Oxford, Miss. — Mississippi has self-imposed scholarship reductions in football because of NCAA violations and is still investigating more allegations involving first-round NFL draft pick Laremy Tunsil.
The university released its 154-page response Friday to the notice of allegations received in January. The NCAA’s long-running investigation began in 2012 after a university probe discovered academic and recruiting misconduct involving the women’s basketball program. Ole Miss later acknowledged the investigation had spread to the football and track and field programs.
“The University has accepted responsibility for the violations that occurred and self-imposed meaningful penalties,” Ole Miss said in its response. The university said that it “erred toward the upper limits” of the range of each penalty imposed.
The penalties — which the NCAA can accept or add to — didn’t include a postseason ban in football, which faces eight Level I violations qualifying as severe breaches of conduct and 14 altogether.
The university’s self-imposed penalties to the football program include three years of probation and 11 fewer total scholarships over four years starting with the most recent recruiting class, limiting Ole Miss to 22 signees instead of 25 in each of the next three years. The violations include left tackle Tunsil’s use of three loaner cars over a six-month period.
Two boosters who provided money and / or lodging to Tunsil’s stepfather, including one payout of at least $500, were indefinitely disassociated. A third, one of the owners of an Oxford car dealership, was disassociated for three years for providing the loaner cars. Tunsil was only identified as “Student-Athlete I” in the response. Another athlete kept a loaner vehicle for more than a month after his own was repaired.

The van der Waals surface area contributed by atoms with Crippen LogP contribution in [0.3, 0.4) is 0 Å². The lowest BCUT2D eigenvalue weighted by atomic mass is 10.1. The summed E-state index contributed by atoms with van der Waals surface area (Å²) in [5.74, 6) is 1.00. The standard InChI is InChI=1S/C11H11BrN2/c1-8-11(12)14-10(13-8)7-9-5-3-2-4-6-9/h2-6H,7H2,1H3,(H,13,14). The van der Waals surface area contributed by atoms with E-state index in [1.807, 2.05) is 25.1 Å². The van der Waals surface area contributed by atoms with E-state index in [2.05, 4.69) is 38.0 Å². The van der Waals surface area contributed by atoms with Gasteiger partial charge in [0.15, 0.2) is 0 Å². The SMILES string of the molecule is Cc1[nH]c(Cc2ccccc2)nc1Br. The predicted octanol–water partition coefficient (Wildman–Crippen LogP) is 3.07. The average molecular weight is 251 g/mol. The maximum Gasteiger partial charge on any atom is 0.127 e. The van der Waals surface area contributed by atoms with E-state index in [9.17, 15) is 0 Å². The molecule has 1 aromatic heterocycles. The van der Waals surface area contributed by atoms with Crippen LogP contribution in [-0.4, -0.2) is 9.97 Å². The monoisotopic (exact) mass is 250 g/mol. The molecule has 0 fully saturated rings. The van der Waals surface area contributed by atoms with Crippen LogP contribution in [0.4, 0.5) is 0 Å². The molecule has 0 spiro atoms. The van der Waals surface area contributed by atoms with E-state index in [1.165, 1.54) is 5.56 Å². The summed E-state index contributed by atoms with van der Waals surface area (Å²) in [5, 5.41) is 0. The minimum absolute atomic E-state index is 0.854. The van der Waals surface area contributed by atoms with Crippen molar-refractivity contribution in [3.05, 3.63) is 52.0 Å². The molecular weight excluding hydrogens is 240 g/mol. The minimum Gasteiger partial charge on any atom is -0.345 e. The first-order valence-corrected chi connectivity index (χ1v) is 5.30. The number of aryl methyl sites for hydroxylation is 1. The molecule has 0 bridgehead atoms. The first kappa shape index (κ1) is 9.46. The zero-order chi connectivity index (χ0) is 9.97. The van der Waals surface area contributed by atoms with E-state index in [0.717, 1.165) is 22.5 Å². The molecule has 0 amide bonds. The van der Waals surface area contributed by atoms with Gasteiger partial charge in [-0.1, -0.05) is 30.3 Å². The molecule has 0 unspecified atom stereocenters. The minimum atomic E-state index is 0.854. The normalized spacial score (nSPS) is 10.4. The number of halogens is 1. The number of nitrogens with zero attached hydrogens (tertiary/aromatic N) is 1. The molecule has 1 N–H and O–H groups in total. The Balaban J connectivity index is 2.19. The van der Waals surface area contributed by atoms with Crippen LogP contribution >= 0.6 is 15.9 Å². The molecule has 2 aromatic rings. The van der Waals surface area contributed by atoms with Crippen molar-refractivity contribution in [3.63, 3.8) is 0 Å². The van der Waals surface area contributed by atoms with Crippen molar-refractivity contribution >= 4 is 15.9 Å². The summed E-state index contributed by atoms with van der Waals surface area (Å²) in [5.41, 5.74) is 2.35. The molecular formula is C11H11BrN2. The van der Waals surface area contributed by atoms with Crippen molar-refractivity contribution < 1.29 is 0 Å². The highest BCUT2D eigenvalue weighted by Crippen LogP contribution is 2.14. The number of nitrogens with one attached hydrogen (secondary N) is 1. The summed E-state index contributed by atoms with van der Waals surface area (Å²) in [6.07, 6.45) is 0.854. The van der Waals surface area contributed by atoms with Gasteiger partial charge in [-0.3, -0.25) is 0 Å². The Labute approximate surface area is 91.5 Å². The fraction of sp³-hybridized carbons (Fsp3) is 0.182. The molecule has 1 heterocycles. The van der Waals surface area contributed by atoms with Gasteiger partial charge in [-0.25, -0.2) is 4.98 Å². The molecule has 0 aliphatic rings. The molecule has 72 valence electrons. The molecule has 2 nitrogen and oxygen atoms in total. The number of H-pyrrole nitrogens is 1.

The car dealer also allowed Tunsil to postpone his $3,000 down payment on a 2010 Dodge Challenger for three or four months.
The university also has asked to delay a hearing before the Committee on Infractions while it looks into draft-night allegations involving Tunsil, who was picked by the Miami Dolphins. Tunsil was the story of the NFL draft after a bizarre 30-second video of him smoking from a gas mask-bong contraption was posted on his Twitter account just before the selections began. There was also a post on Tunsil’s Instagram account showing an alleged text conversation with a football staff member about arranging payment for bills.
Tunsil said both accounts were hacked, but acknowledged following the draft that he accepted money from a coach while he was at Ole Miss.
In a letter attached to the university’s response, Chancellor Jeffrey Vitter and athletic director Ross Bjork said Ole Miss and the NCAA started reviewing the cases for potential violations that night, “and we hope this review will be concluded soon.”
“To ensure fairness to all parties and pursuant to COI procedure, we have asked the COI to remove the hearing from this summer’s docket until this review can be completed and closed,” the university officials wrote.
Before the arrival of current football coach Hugh Freeze, the university said former staff member David Saunders allegedly arranged for fraudulent ACT scores for three prospects and that Saunders and ex-assistant committed unethical conduct during the investigation and after they left the school.
The university said it barred current assistants Chris Kiffin and Maurice Harris from off-campus recruiting contact for a month and three weeks, respectively, for recruiting violations. It also cut the staff’s off-campus recruiting days in each of the past two spring evaluation periods.
Ole Miss only contested one of the 28 allegations while stating that five more should be categorized on a different level. The university also imposed a fine of $159,325 and said it expects to spend more than $1.5 million on the cases.
Four coaches in women’s basketball and track and field have already been fired. Women’s basketball also served a postseason ban in 2012-13 and scholarship reductions.
The university cited mitigating factors in its favor, including that “all but one of the 16 Level I violations arose from intentional misconduct committed by rogue former employees or boosters outside the University’s direct control acting in contravention of rules education provided to them by the University.”